Excerpts of the report follow:
I. SUMMARY AND BACKGROUND
A. Purpose and Summary
The bill, H.R. 6690, the "Fighting Fraud to Protect Care for Seniors Act of 2018," as ordered reported by the
B. Background and Need for Legislation
The Government Accountability Office (GAO) has designated the Medicare program as high-risk for waste, fraud, and abuse. One type of fraud scheme in Medicare occurs when a federal health care program is billed by a third party (whether a legitimate provider or not) using a beneficiary's or provider's identification without the beneficiary's or provider's knowledge. Experience in the financial services sector has shown that smart card technology can help to combat credit card fraud. As such, vendors of smart card technology have suggested that one way to help limit this type of fraud in the Medicare program would be to use smart card technology--credit card-like devices that use integrated circuit chips to store and process data--to authenticate the beneficiary at the point of service. In 2016, the GAO performed an analysis of 739 health care fraud cases and found that the use of smart cards could have affected the entire case or the part of the case in about 165 cases, or 22 percent of the cases reviewed, which included schemes that involved the lack of verification of the beneficiary or provider at the point of service.
C. Legislative History
H.R. 6690 was introduced on
On June, 10, 2015, the full Committee held a hearing on The President's Fiscal year 2016 Budget to review the President's budget proposals during which this policy was discussed.
II. EXPLANATION OF THE BILL
A. Fighting Fraud to Protect Care for Seniors Act of 2018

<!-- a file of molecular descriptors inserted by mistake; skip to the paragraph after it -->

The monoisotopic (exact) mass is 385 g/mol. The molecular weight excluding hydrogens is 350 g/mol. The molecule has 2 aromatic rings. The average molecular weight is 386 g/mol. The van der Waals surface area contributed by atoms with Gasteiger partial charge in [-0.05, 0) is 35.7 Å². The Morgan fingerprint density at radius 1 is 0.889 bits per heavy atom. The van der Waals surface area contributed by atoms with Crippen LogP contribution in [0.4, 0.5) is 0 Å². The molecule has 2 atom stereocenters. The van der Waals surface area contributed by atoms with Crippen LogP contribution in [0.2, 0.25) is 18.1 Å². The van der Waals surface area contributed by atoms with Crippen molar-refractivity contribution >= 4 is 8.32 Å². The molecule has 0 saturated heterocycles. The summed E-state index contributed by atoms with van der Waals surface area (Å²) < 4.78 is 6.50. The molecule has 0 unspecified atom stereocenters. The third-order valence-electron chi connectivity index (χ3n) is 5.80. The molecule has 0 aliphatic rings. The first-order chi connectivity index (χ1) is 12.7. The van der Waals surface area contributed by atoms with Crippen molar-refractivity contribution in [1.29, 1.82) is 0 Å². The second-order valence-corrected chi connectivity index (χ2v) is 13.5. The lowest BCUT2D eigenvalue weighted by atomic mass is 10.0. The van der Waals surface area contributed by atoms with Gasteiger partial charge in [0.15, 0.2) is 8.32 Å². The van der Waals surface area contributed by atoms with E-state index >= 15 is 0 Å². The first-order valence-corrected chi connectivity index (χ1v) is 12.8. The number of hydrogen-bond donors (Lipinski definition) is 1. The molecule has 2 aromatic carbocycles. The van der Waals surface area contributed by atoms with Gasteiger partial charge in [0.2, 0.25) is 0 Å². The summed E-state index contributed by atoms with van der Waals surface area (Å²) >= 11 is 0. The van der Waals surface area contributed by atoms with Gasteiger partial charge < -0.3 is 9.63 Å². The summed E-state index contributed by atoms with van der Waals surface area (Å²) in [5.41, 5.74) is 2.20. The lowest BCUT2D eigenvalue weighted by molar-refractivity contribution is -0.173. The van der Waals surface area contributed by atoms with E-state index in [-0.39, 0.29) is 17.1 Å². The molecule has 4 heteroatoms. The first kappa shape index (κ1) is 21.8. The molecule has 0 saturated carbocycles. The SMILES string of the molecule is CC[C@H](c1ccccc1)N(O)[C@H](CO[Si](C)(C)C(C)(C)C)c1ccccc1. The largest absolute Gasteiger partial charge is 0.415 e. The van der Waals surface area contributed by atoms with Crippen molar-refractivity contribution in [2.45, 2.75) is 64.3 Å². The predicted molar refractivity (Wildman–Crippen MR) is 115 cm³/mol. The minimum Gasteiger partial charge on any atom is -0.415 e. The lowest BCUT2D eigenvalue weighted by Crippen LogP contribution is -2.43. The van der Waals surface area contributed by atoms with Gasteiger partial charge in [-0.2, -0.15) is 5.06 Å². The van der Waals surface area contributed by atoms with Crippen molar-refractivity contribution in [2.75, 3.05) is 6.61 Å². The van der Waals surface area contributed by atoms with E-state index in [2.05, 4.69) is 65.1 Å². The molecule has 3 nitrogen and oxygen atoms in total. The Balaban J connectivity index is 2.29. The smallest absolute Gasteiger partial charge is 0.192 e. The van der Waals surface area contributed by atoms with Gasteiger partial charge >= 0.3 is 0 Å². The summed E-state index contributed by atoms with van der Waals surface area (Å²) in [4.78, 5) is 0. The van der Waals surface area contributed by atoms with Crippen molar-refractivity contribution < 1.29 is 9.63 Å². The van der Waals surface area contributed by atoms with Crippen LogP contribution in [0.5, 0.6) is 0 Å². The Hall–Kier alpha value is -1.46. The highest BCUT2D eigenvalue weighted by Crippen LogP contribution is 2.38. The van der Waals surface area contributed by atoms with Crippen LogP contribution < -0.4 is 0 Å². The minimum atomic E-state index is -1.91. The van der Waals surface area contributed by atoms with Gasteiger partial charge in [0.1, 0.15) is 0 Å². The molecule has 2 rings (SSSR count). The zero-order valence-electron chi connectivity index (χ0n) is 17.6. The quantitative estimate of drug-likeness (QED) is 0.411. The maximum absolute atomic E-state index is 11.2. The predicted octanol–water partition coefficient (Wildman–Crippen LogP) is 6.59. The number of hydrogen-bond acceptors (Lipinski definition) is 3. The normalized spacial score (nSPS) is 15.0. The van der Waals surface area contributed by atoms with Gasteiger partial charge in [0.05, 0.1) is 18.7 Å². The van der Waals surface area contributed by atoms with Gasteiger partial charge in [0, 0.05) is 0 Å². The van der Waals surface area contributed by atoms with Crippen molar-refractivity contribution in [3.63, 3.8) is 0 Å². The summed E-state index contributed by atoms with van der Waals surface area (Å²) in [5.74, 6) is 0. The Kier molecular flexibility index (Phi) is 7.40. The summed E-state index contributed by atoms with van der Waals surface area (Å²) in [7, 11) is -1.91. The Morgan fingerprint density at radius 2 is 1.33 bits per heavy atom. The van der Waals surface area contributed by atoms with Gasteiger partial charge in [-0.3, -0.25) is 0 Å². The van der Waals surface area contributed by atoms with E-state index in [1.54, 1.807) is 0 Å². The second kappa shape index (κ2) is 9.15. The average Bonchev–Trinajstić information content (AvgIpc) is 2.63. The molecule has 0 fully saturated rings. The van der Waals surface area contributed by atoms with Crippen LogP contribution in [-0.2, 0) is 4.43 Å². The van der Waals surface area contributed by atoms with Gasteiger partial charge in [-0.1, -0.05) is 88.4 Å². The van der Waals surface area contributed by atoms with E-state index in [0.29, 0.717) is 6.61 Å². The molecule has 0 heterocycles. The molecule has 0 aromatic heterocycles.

Currently, Medicare beneficiary identification cards are paper and are not required to contain smart card technology. While the Medicare program has several programs in place to combat fraud including the Fraud Prevention System, the
REASONS FOR CHANGE
The pilot program established under H.R. 6690 aims to evaluate the feasibility of using smart card technology in the Medicare program, including such technology's ability to reduce fraud, waste and abuse.
EXPLANATION OF PROVISIONS
Section 2: Medicare Smart Card Pilot Program.
Implementation: Not later than 36 months after the date of enactment, the Secretary shall establish a pilot program to evaluate smart card technology as a cost-effective fraud tool in Medicare.
Smart Card Technology Defined: A beneficiary smart card is defined as a machine-readable and tamper-resistant card that includes an embedded integrated circuit chip with a secure microcontroller, as defined by the
The card reader technology must enable a supplier and provider to authenticate the identity of a Medicare beneficiary through presentation of a smart card. The authentication may occur through the use of a claim form modifier or in another manner specified by the Secretary.
Program Design Elements:
Supplier and Provider Hardship Exemption: Providers and suppliers may be exempt from the pilot program if the provider or supplier does not have access to card reader technology, does not have sufficient internet access, or has a low volume of Medicare claims.
Smart Card and Smart Card Reader Issuance: At the request of a supplier or provider, the Secretary is required to provide, at no cost, smart card hardware and software necessary to participate in the pilot program. The Secretary is required to issue smart cards to beneficiaries residing in the geographic area in which the pilot is operating, as well as information on the operation of the pilot program, including privacy protections. If lost, beneficiary smart cards shall be replaced at no cost to the beneficiary.